In its manifesto, Labour committed to introducing a ‘new expanded fraud strategy’, recognising the urgent need to tackle what has become the most commonplace crime in the UK. Authorities are already stretched to breaking point in terms of their resources and capacity to investigate even a tiny fraction of fraudulent activity. The rules, as currently designed, risk pouring petrol on this fire and compounding the challenge facing the new government.

A drag on growth and innovation

Secondly, there is the question of how this impacts the UK’s financial services sector – and particularly smaller fintech companies with far less budget to cover the resulting costs compared to the big banks. 

Our ecosystem of fintech startups is one of the most dynamic and innovative parts of the UK economy. It is an increasingly rare market segment where we can plausibly claim to be not only globally competitive, but genuinely world-leading. Yet we are talking about saddling them with a big new liability, to the benefit of the incumbent banks.

This will also hurt consumers’ spending power. Financial institutions will be less likely to offer instant payments, hurting consumer choice. Underserved demographics who rely on specialist fintech providers will be disproportionately impacted.

For a Labour government, whose central objective is to drive economic growth, that should set alarm bells ringing. At the very least, as a mitigant, there should be some form of support or central fund to help smaller fintech companies manage the financial and operational burdens that the new rules would impose.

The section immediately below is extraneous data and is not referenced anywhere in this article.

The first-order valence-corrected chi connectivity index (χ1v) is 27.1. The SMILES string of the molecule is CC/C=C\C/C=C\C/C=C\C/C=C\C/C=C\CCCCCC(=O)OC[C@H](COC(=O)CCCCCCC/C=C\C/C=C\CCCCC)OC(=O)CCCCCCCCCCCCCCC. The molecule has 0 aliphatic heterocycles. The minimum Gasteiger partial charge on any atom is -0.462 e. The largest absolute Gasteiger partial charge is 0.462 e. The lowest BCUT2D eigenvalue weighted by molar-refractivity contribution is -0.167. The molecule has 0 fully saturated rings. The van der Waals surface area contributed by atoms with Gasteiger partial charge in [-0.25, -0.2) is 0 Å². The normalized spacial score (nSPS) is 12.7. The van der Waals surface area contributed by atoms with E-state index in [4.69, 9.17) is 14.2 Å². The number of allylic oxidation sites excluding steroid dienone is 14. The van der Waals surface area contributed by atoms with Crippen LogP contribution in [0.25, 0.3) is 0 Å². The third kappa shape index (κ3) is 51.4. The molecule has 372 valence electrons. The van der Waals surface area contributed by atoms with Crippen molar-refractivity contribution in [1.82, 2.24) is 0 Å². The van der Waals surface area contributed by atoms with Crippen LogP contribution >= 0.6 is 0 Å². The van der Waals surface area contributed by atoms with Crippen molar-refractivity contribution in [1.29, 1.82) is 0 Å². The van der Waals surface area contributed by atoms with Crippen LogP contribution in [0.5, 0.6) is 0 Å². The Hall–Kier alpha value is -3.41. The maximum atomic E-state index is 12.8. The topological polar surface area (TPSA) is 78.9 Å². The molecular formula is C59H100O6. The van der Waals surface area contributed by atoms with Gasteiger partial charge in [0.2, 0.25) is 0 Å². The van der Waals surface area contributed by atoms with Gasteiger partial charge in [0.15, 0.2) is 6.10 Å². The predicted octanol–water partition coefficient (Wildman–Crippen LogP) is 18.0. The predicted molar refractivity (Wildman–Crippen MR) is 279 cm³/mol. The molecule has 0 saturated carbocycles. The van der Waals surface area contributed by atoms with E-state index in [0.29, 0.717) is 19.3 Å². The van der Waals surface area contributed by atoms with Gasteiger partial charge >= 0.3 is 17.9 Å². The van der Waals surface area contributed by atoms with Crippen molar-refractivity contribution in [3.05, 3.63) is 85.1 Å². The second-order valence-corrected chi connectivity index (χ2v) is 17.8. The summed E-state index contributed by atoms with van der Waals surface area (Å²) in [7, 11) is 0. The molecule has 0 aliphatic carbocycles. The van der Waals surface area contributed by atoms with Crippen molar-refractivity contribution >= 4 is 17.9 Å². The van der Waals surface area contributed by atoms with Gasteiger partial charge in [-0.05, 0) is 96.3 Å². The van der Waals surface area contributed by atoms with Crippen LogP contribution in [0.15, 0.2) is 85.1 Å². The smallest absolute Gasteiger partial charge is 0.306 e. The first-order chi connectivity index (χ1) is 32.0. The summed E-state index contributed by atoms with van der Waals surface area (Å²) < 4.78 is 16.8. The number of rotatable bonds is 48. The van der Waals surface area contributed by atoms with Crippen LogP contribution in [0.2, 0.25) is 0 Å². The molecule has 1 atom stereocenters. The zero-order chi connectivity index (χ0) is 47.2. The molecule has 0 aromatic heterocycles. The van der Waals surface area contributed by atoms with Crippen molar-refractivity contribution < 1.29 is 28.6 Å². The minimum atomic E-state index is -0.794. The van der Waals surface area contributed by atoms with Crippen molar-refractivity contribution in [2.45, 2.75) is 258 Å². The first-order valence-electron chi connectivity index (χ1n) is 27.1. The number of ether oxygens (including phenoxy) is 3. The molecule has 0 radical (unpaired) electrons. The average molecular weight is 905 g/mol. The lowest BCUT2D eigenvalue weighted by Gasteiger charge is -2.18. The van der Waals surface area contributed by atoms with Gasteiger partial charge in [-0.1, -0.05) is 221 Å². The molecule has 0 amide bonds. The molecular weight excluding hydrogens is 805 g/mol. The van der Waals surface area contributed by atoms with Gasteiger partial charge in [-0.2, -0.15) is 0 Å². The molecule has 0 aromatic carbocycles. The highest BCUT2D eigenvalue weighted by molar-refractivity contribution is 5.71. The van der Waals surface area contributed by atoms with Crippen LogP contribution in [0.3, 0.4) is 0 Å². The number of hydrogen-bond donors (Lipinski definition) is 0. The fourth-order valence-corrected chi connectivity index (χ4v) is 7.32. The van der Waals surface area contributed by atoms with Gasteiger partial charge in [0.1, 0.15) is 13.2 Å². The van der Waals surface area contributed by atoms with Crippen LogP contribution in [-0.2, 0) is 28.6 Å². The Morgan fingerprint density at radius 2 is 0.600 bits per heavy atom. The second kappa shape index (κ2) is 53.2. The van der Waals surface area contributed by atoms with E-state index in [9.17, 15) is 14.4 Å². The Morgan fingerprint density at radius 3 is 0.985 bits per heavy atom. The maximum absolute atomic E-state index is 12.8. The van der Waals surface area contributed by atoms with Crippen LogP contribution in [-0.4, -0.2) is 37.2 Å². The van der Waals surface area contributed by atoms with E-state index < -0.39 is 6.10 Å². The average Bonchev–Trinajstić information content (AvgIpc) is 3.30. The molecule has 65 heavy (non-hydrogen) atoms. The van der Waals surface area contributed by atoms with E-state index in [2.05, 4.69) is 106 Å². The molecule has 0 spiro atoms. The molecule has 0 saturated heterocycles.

Technology giants must pay their way

Finally, and perhaps most glaringly, the new rules make no provision for social media companies to share in the burden of reimbursement. A huge proportion of APP fraud takes place on platforms like Facebook Marketplace – with over three quarters originating online, according to UK Finance. These are some of the biggest and richest companies in the world, at least every bit as involved in a fraudulent transaction as the bank that facilitates the transfer, but they’re getting away scot-free.

The PSR would, very legitimately, point out that it’s not within their purview to regulate social media companies. So, this is where a legislative intervention becomes necessary. 

Labour’s manifesto committed to ‘working with technology companies to stop their platforms being exploited by fraudsters’. That would be a good start. However, it must extend to the technology giants sharing in the responsibility to reimburse customers, so that they have the same financial incentives to root out fraud as banks and fintech firms. We are therefore encouraged by recent news reports that. Labour is exploring a new approach to APP reimbursement which would make tech companies share in the financial obligation.